Betsy Sweet has spent her career as a lobbyist, so she’s used to advancing unrealistic ideas. In the Sweet universe, it doesn’t necessarily have to make sense. It just has to be warm and fuzzy.

Speaking of fuzzy, before she ran for governor in 2018, Sweet had a side gig offering customers contact with their deceased friends and relatives, a process she insisted was not a séance. Because it was different. Somehow.

Now running for the U.S. Senate, Sweet has distanced herself from the dead, but has carried on with the same unmitigated liberalism that infused her gubernatorial campaign, even though she finished third in the Democratic primary.

Unlike her chief opponent for the nomination, Speaker of the Maine House Sara Gideon (see last week’s column for a trashing of her campaign), there’s no question where Sweet stands. Or rather, floats. Because sometimes her positions are as otherworldly as the realm of the departed.

Let’s start with defense spending. As a left-winger, Sweet is against it. Except, Maine is home to this huge defense contractor providing thousands of high-paying jobs by building U.S. Navy warships. Last month, Sweet visited Bath Iron Works and was forced to twist herself into shapes usually seen only in M.C. Escher woodcuts in order to appear to support the shipyard while opposing everything it does.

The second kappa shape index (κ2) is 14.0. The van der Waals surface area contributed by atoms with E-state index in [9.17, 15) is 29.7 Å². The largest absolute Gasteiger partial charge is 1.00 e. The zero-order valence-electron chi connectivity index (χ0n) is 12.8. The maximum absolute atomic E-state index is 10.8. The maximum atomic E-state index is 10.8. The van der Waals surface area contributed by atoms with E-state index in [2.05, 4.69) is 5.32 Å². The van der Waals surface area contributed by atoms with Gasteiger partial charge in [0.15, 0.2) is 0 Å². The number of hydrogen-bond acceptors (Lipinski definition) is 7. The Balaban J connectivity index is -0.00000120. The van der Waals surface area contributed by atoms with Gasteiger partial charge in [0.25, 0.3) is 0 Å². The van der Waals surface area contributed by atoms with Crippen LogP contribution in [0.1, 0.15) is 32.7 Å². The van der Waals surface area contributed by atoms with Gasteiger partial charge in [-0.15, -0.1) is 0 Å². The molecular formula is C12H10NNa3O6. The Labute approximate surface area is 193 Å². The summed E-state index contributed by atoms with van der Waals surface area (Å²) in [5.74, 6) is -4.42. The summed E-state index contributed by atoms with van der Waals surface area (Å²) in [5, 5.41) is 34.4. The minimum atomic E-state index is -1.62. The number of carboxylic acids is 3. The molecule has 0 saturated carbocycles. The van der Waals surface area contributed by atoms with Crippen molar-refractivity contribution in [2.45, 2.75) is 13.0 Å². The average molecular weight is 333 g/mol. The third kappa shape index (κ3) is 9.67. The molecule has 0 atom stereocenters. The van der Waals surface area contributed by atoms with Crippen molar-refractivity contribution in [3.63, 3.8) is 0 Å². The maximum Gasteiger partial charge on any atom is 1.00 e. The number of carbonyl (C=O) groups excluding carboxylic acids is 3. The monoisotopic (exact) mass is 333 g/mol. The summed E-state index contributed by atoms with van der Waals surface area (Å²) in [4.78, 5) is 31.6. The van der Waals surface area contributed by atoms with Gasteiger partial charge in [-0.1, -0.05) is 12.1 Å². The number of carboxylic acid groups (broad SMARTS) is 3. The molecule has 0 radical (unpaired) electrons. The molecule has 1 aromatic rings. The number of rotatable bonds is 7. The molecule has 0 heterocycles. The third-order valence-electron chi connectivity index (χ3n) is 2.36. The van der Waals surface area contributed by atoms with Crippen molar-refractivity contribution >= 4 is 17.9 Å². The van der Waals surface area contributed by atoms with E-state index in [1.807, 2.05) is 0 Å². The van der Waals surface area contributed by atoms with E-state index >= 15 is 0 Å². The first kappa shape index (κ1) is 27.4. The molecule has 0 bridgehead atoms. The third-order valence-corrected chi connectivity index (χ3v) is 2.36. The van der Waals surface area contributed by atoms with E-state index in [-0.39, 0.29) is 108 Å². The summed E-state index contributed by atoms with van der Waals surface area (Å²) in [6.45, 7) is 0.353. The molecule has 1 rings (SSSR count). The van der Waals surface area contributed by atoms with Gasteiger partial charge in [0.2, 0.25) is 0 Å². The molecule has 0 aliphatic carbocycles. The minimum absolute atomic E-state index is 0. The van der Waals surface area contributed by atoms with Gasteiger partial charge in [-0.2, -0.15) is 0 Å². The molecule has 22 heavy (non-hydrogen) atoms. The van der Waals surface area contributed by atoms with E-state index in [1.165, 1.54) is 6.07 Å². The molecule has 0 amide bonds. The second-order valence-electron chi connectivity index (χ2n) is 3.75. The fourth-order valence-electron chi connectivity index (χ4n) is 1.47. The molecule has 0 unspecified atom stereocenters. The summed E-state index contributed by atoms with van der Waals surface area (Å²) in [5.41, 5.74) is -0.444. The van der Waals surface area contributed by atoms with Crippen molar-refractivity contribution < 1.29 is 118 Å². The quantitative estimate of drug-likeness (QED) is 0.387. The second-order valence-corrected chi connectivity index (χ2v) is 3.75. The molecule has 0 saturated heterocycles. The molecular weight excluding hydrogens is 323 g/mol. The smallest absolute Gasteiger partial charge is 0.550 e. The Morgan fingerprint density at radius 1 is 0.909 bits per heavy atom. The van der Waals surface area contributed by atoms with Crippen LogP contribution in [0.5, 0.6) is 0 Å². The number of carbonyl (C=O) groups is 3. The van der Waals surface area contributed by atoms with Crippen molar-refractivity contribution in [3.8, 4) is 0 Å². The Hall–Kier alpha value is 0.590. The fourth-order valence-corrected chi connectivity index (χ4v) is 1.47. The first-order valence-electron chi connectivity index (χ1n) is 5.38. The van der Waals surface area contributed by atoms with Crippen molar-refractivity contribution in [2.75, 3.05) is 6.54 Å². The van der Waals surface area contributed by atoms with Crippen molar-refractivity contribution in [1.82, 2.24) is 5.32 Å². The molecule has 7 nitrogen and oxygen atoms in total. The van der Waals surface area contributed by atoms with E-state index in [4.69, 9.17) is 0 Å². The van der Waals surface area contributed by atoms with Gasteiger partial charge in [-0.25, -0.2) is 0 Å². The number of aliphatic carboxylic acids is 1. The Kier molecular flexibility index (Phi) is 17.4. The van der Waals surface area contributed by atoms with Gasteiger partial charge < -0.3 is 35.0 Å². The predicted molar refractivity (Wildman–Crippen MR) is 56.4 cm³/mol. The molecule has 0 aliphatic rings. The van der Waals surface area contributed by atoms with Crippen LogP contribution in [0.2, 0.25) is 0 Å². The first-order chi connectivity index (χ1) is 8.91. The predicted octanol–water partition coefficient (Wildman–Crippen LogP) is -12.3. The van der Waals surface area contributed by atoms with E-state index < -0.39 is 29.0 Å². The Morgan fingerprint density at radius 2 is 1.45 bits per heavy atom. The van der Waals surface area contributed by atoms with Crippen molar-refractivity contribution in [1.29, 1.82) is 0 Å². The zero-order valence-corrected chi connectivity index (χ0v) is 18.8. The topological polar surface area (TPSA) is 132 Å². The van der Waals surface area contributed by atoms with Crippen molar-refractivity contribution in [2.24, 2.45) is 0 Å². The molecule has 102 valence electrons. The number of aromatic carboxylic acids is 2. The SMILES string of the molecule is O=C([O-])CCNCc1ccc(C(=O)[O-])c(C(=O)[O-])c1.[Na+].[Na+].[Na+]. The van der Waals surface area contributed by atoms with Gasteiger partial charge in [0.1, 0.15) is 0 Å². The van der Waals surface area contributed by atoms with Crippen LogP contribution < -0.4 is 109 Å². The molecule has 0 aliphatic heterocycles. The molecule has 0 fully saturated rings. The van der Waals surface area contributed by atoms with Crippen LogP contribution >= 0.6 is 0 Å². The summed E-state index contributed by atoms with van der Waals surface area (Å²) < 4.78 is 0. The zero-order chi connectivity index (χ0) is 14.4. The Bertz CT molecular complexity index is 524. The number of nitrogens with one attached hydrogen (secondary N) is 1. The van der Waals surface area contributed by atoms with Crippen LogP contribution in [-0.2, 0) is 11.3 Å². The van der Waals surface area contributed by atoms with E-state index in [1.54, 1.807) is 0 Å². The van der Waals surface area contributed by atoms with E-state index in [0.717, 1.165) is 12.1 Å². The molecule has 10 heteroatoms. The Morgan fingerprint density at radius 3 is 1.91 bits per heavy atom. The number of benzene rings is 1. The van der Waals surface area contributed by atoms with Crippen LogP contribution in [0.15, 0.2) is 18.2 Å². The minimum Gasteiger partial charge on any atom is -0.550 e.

Sweet started off well enough, according to a story in the Times Record. “As long as we’re building warships, Bath is the best place to do it,” she said. Then, she crossed over into the Sweet dimension.

“The next wars in this country are not going to be fought with [warships],” she said. “They’re going to be fought with drones and cyberattacks. And at some point, it’s not going to be whether they’re built in Bath or Tennessee. It’s going to be whether they’re going to be built at all.”

The next war will definitely not be fought with warships built in Tennessee, because there aren’t any shipyards there that build them. And the huge investments China and Russia are making in their navies indicate future wars may require a considerable number of Bath-built frigates.

But in Sweet’s dreamy future, BIW will be busy making … uh … something else. “If we could be a little more planful about new opportunities and new niches, it’s a huge opportunity,” she said.

The word “planful” is only one of many bizarre things about that sentence.

Then there’s Sweet’s “Take Democracy Back” constitutional amendment. It proposes a number of reforms, mostly ones that appear tempting in theory, but prove unworkable in reality. In a news release, Sweet said change is needed because a “Consultant-Lobbyist-Money Complex runs our campaign system.”

As a consultant and lobbyist, she should know.

The amendment calls for limiting campaign contributions to individuals and publicly funding congressional candidates. The former is an invitation to manipulation, and the latter rewards bad behavior. But the real problem with this amendment is its third provision, which sets a limit on campaigning for federal office of 12 weeks.

Aside from being an unenforceable affront to free speech, this amendment also amounts to an incumbents’ protection act. With less time to make their case, challengers would be at even more of a disadvantage than they are now. But if Sweet really believes three months is enough time to knock off a better-known opponent, she should suspend all primary campaigning until January.

That would be sweet.

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